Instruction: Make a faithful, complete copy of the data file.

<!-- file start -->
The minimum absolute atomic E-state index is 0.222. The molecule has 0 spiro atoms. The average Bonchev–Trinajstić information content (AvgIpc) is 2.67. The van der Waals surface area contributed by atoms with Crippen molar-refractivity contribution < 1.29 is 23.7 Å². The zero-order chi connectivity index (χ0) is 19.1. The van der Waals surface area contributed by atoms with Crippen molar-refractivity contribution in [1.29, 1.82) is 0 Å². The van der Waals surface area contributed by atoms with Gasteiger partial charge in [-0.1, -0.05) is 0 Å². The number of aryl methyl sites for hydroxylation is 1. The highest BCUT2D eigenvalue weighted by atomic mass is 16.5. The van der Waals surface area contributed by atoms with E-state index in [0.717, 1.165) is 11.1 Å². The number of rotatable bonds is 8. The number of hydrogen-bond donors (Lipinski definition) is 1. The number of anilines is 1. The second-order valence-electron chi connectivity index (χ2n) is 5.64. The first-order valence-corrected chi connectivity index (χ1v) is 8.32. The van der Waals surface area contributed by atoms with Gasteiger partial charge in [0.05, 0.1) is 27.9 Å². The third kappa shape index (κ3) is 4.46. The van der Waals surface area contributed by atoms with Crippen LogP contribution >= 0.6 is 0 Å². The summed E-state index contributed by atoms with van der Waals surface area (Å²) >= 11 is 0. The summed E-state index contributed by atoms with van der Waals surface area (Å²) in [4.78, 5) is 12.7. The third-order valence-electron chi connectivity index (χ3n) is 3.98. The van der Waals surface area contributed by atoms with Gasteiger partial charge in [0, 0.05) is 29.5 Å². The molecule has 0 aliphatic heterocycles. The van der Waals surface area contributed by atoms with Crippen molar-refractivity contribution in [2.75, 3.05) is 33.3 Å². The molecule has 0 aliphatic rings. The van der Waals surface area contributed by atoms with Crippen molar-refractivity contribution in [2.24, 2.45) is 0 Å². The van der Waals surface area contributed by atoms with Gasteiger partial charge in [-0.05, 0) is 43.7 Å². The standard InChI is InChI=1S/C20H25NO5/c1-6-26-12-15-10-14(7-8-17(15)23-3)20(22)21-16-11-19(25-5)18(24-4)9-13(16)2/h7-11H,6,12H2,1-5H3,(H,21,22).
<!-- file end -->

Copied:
The minimum absolute atomic E-state index is 0.222. The molecule has 0 spiro atoms. The average Bonchev–Trinajstić information content (AvgIpc) is 2.67. The van der Waals surface area contributed by atoms with Crippen molar-refractivity contribution < 1.29 is 23.7 Å². The zero-order chi connectivity index (χ0) is 19.1. The van der Waals surface area contributed by atoms with Crippen molar-refractivity contribution in [1.29, 1.82) is 0 Å². The van der Waals surface area contributed by atoms with Gasteiger partial charge in [-0.1, -0.05) is 0 Å². The number of aryl methyl sites for hydroxylation is 1. The highest BCUT2D eigenvalue weighted by atomic mass is 16.5. The van der Waals surface area contributed by atoms with E-state index in [0.717, 1.165) is 11.1 Å². The number of rotatable bonds is 8. The number of hydrogen-bond donors (Lipinski definition) is 1. The number of anilines is 1. The second-order valence-electron chi connectivity index (χ2n) is 5.64. The first-order valence-corrected chi connectivity index (χ1v) is 8.32. The van der Waals surface area contributed by atoms with Gasteiger partial charge in [0.05, 0.1) is 27.9 Å². The third kappa shape index (κ3) is 4.46. The van der Waals surface area contributed by atoms with Crippen LogP contribution >= 0.6 is 0 Å². The summed E-state index contributed by atoms with van der Waals surface area (Å²) >= 11 is 0. The summed E-state index contributed by atoms with van der Waals surface area (Å²) in [4.78, 5) is 12.7. The third-order valence-electron chi connectivity index (χ3n) is 3.98. The van der Waals surface area contributed by atoms with Gasteiger partial charge in [0, 0.05) is 29.5 Å². The molecule has 0 aliphatic heterocycles. The van der Waals surface area contributed by atoms with Crippen molar-refractivity contribution in [2.75, 3.05) is 33.3 Å². The molecule has 0 aliphatic rings. The van der Waals surface area contributed by atoms with Crippen molar-refractivity contribution in [2.24, 2.45) is 0 Å². The van der Waals surface area contributed by atoms with Gasteiger partial charge in [-0.05, 0) is 43.7 Å². The standard InChI is InChI=1S/C20H25NO5/c1-6-26-12-15-10-14(7-8-17(15)23-3)20(22)21-16-11-19(25-5)18(24-4)9-13(16)2/h7-11H,6,12H2,1-5H3,(H,21,22).